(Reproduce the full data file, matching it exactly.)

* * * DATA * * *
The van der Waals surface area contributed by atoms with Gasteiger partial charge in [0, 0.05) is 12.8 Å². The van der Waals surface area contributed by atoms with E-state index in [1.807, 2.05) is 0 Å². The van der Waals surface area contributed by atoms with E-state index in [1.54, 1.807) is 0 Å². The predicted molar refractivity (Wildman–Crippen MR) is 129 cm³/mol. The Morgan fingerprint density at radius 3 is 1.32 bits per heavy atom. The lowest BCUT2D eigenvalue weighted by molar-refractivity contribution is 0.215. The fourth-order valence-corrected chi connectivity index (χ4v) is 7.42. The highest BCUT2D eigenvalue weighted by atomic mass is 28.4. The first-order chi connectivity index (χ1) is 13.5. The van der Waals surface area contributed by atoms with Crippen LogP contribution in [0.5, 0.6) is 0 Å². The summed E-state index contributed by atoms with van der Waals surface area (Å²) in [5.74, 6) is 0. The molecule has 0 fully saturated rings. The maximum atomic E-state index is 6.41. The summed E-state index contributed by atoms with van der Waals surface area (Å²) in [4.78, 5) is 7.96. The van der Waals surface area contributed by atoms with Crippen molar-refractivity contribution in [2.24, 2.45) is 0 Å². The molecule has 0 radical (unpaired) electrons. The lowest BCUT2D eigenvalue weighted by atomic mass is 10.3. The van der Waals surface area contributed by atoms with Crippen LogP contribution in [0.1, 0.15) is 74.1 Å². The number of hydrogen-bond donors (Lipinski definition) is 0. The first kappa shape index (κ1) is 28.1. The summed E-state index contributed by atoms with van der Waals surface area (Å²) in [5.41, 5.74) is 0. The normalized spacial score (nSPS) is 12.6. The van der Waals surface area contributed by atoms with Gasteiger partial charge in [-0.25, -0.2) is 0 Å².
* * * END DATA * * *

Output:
The van der Waals surface area contributed by atoms with Gasteiger partial charge in [0, 0.05) is 12.8 Å². The van der Waals surface area contributed by atoms with E-state index in [1.807, 2.05) is 0 Å². The van der Waals surface area contributed by atoms with E-state index in [1.54, 1.807) is 0 Å². The predicted molar refractivity (Wildman–Crippen MR) is 129 cm³/mol. The Morgan fingerprint density at radius 3 is 1.32 bits per heavy atom. The lowest BCUT2D eigenvalue weighted by molar-refractivity contribution is 0.215. The fourth-order valence-corrected chi connectivity index (χ4v) is 7.42. The highest BCUT2D eigenvalue weighted by atomic mass is 28.4. The first-order chi connectivity index (χ1) is 13.5. The van der Waals surface area contributed by atoms with Crippen LogP contribution in [0.5, 0.6) is 0 Å². The summed E-state index contributed by atoms with van der Waals surface area (Å²) in [5.74, 6) is 0. The molecule has 0 fully saturated rings. The maximum atomic E-state index is 6.41. The summed E-state index contributed by atoms with van der Waals surface area (Å²) in [4.78, 5) is 7.96. The van der Waals surface area contributed by atoms with Crippen molar-refractivity contribution in [2.24, 2.45) is 0 Å². The molecule has 0 radical (unpaired) electrons. The lowest BCUT2D eigenvalue weighted by atomic mass is 10.3. The van der Waals surface area contributed by atoms with Crippen LogP contribution in [0.1, 0.15) is 74.1 Å². The number of hydrogen-bond donors (Lipinski definition) is 0. The first kappa shape index (κ1) is 28.1. The summed E-state index contributed by atoms with van der Waals surface area (Å²) in [5.41, 5.74) is 0. The normalized spacial score (nSPS) is 12.6. The van der Waals surface area contributed by atoms with Gasteiger partial charge in [-0.25, -0.2) is 0 Å².